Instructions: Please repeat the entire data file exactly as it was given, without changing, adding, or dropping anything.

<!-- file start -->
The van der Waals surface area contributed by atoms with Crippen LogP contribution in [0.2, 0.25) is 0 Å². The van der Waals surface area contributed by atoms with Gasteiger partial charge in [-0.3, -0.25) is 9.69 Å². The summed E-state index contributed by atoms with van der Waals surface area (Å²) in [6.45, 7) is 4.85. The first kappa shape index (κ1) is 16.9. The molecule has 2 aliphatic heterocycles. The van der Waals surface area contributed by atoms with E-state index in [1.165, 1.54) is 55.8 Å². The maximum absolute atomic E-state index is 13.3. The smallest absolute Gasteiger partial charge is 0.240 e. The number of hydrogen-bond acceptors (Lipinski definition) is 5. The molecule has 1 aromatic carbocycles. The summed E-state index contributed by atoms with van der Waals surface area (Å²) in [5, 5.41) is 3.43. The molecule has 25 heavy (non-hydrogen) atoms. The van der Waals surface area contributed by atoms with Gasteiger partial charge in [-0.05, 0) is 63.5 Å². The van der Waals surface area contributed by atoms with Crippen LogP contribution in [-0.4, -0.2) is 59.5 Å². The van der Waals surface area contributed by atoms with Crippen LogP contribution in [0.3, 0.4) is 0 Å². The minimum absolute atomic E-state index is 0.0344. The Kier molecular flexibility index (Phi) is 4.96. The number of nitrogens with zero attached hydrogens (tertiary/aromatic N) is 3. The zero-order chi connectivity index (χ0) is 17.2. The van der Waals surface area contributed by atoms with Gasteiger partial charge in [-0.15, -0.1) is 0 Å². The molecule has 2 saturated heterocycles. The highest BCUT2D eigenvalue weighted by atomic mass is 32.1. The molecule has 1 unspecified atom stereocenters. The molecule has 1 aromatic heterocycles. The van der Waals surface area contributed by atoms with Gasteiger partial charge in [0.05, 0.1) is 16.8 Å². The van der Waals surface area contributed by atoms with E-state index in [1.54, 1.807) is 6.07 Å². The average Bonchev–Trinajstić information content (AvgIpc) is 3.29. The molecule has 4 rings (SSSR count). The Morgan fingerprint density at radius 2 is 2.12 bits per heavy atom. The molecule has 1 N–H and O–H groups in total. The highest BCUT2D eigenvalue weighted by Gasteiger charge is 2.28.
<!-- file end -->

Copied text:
The van der Waals surface area contributed by atoms with Crippen LogP contribution in [0.2, 0.25) is 0 Å². The van der Waals surface area contributed by atoms with Gasteiger partial charge in [-0.3, -0.25) is 9.69 Å². The summed E-state index contributed by atoms with van der Waals surface area (Å²) in [6.45, 7) is 4.85. The first kappa shape index (κ1) is 16.9. The molecule has 2 aliphatic heterocycles. The van der Waals surface area contributed by atoms with E-state index in [1.165, 1.54) is 55.8 Å². The maximum absolute atomic E-state index is 13.3. The smallest absolute Gasteiger partial charge is 0.240 e. The number of hydrogen-bond acceptors (Lipinski definition) is 5. The molecule has 1 aromatic carbocycles. The summed E-state index contributed by atoms with van der Waals surface area (Å²) in [5, 5.41) is 3.43. The molecule has 25 heavy (non-hydrogen) atoms. The van der Waals surface area contributed by atoms with Gasteiger partial charge in [-0.05, 0) is 63.5 Å². The van der Waals surface area contributed by atoms with Crippen LogP contribution in [-0.4, -0.2) is 59.5 Å². The van der Waals surface area contributed by atoms with Crippen LogP contribution in [0.3, 0.4) is 0 Å². The minimum absolute atomic E-state index is 0.0344. The Kier molecular flexibility index (Phi) is 4.96. The number of nitrogens with zero attached hydrogens (tertiary/aromatic N) is 3. The zero-order chi connectivity index (χ0) is 17.2. The van der Waals surface area contributed by atoms with Gasteiger partial charge in [-0.15, -0.1) is 0 Å². The molecule has 2 saturated heterocycles. The highest BCUT2D eigenvalue weighted by atomic mass is 32.1. The molecule has 1 unspecified atom stereocenters. The molecule has 1 aromatic heterocycles. The van der Waals surface area contributed by atoms with Gasteiger partial charge in [0.05, 0.1) is 16.8 Å². The van der Waals surface area contributed by atoms with E-state index in [1.54, 1.807) is 6.07 Å². The average Bonchev–Trinajstić information content (AvgIpc) is 3.29. The molecule has 4 rings (SSSR count). The Morgan fingerprint density at radius 2 is 2.12 bits per heavy atom. The molecule has 1 N–H and O–H groups in total. The highest BCUT2D eigenvalue weighted by Gasteiger charge is 2.28.